TUESDAY, FEB 28, 2017
Eric Lee, A-SOCIATED PRESS
TOPICS: ENOUGH, FROM THE WIRES, SOLUTIONS
TUCSON (A-P) — Favorable academic and other author praise, including William Rees, Noam Chomsky, and Paul Ehrlich with foreword by Herman Daly suggests a book that merits consideration. Most of the 'Praise' section is from other authors or academics in fields unrelated to systems ecology. References are in the 'Notes' end section of the book, so I first, after reading Daly's foreword, looked over the sources—all of them, about 350. Lite on biophysical science, heavy on what I regard as the 'intelligentsia press' (marginally literate, innumerate, inecolate), i.e. books, articles, and media of, by, and for the intelligentsia who, though they quibble and form factions, 'know' what the problems are and how to solve them. Those cited are the current minority within the intelligentsia inclined to consider the author's views on economic, political, environmental, sustainability, and social issues. So authors citing select authors who share similar concerns/POV/solutions.
Next, vet the authors. Rob Dietz, main author, has background in environmental studies, BA economics, graduate environmental/engineering studies, work as economic analyst and consultant, and 'stint' in government service. Dan O'Neill has 'big picture' science background, BS degree in physics, with MS in environmental studies. Reading Daly, he got his doctorate in ecological economics and became chief economist at the Center for the Advancement of Steady State Economy.
After the environmental movement got underway, government/society/business had to deal with 'environmental issues' and formulate policies. Meanwhile the pace of planetary destruction did not slow (rate of species extinction increasing). Science is involved, but as with 'sustainability issues' human interests/'needs' are foundational. Making policy and doing science are quite different endeavors. Though basing policy proposals on science is a good sign, both authors are working to reform the SYSTEM (maybe).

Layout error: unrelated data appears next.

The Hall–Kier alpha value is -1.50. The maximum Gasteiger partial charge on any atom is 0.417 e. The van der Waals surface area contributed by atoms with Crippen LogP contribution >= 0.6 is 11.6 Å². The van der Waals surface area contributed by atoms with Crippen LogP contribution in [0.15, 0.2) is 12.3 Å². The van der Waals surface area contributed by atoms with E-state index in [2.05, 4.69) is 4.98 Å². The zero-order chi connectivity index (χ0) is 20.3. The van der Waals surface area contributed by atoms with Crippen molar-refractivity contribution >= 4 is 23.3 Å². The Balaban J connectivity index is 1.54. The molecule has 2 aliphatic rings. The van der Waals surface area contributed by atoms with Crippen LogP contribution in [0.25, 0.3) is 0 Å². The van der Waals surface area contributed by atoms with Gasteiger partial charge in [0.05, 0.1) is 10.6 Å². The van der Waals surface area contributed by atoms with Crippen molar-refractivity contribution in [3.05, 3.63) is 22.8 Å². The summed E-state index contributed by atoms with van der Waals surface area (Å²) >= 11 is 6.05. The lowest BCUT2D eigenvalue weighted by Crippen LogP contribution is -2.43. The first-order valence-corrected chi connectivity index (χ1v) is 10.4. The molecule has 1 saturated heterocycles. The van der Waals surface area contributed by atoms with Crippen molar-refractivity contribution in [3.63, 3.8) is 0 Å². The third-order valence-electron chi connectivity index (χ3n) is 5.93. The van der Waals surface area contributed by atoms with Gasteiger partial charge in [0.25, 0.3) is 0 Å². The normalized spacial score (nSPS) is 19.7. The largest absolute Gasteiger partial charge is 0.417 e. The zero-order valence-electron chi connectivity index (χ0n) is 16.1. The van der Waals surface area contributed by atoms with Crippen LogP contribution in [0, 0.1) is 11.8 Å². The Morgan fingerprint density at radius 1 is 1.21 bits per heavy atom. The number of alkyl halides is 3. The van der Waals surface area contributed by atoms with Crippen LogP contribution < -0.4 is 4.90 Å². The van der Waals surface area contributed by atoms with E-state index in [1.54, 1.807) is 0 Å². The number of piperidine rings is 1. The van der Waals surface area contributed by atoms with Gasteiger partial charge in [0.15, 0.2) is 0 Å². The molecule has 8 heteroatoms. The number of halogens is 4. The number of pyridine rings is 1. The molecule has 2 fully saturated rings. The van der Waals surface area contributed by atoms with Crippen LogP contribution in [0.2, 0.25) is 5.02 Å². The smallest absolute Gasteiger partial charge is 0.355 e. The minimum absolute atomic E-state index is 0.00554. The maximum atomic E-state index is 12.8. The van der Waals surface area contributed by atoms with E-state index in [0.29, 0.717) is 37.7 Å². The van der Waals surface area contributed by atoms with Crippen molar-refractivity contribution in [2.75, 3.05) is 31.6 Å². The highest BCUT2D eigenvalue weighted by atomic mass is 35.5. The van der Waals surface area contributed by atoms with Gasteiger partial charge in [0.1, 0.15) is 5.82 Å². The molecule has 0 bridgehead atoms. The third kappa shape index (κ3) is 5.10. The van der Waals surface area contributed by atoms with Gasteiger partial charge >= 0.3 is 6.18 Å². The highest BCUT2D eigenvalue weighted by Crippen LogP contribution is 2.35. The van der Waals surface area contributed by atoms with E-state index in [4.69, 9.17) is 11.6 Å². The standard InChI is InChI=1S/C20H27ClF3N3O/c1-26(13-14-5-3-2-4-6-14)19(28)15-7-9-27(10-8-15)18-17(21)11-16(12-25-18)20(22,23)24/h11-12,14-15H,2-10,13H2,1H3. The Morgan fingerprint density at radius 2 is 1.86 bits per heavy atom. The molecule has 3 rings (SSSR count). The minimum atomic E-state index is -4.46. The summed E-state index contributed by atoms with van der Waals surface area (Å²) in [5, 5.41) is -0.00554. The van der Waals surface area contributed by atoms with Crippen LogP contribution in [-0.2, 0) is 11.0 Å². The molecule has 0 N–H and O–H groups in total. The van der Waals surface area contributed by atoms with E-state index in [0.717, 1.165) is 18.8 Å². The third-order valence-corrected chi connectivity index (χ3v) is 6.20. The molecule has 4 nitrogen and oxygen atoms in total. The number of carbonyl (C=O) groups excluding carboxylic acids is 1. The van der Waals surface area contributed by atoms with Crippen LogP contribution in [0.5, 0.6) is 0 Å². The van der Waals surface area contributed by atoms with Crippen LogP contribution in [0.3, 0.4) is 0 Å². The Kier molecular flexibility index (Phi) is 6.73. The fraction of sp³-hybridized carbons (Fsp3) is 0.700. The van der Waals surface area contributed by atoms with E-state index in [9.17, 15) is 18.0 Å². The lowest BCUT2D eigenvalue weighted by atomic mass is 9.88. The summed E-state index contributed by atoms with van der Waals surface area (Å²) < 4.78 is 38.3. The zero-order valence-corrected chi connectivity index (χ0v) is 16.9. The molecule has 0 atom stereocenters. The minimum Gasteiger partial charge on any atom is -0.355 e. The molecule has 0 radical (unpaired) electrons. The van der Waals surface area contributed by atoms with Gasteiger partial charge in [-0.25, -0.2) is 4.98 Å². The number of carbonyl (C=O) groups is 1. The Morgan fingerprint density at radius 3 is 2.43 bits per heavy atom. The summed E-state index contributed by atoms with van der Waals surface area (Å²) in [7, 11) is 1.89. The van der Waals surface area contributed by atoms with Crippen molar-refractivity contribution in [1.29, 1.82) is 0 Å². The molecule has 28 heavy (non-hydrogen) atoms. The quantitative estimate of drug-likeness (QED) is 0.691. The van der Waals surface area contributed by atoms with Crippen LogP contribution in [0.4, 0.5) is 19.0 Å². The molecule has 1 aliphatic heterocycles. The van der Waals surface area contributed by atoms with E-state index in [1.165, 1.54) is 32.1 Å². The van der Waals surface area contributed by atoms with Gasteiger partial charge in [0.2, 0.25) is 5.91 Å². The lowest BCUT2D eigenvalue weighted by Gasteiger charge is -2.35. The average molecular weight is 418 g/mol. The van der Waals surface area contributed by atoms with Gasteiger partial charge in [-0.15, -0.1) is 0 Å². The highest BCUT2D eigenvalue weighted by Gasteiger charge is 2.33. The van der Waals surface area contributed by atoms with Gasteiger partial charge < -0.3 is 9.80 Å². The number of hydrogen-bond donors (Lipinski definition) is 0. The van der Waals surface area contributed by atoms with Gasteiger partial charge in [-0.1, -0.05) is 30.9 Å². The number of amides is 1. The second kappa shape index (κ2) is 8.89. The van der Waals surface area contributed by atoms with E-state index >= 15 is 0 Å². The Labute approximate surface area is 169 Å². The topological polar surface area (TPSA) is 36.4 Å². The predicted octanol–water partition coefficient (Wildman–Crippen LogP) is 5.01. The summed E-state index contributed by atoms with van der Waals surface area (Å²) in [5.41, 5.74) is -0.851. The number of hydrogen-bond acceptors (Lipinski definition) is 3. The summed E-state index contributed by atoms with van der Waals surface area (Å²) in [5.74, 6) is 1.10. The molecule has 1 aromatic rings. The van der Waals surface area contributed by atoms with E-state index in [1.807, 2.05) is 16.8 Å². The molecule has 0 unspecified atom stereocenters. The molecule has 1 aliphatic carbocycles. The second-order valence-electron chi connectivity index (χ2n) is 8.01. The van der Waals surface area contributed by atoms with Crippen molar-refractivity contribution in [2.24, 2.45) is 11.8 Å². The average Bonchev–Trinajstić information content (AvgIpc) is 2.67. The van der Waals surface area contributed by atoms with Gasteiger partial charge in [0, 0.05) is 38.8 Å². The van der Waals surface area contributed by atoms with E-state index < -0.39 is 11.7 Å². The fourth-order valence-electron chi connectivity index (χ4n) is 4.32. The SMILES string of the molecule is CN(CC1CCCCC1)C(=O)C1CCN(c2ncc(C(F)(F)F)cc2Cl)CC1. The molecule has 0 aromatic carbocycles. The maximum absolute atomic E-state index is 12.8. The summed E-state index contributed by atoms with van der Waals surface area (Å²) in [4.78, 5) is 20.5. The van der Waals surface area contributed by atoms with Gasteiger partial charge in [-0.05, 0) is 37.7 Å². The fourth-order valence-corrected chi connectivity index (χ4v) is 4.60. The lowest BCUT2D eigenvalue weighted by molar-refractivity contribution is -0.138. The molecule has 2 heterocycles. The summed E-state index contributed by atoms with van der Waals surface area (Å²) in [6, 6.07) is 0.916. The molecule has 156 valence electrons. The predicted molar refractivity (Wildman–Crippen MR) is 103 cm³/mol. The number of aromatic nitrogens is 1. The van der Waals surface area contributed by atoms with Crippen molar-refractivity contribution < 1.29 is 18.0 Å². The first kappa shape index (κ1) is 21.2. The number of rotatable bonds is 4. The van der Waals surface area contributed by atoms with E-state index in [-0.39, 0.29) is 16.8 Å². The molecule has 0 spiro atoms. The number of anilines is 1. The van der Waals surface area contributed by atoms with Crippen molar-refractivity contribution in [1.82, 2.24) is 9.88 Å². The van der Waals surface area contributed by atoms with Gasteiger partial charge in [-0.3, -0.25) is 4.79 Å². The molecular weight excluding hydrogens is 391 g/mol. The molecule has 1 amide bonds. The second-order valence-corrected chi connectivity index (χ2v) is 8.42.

I usually start by vetting authors and sources. At risk of sounding like an Odumite, all environmental/sustainability pundits (and students) who don't know H.T. Odum's ecological system science should consider the possibility that they don't know enough to have an opinion. To 'get good with biophysical reality' take a look through Odum's macroscope. Odum may have been marginalized (and still is), but for two hundred years so was Copernicus, and for the same reason.
The two-page preface starts by listing some numbers relating to: population/poverty, carbon dioxide levels, public debt in US, income inequality, and ocean dead zones. The effect on 'real' people is emphasized. Given finite planetary resources..., yes, never-ending economic growth fails, which was news to many in the early 1970s, but 'how do we share this one planet and provide a high quality of life for all?' The need to 'provide a high quality of life for all' is assumed as is that we will, and what's not to like?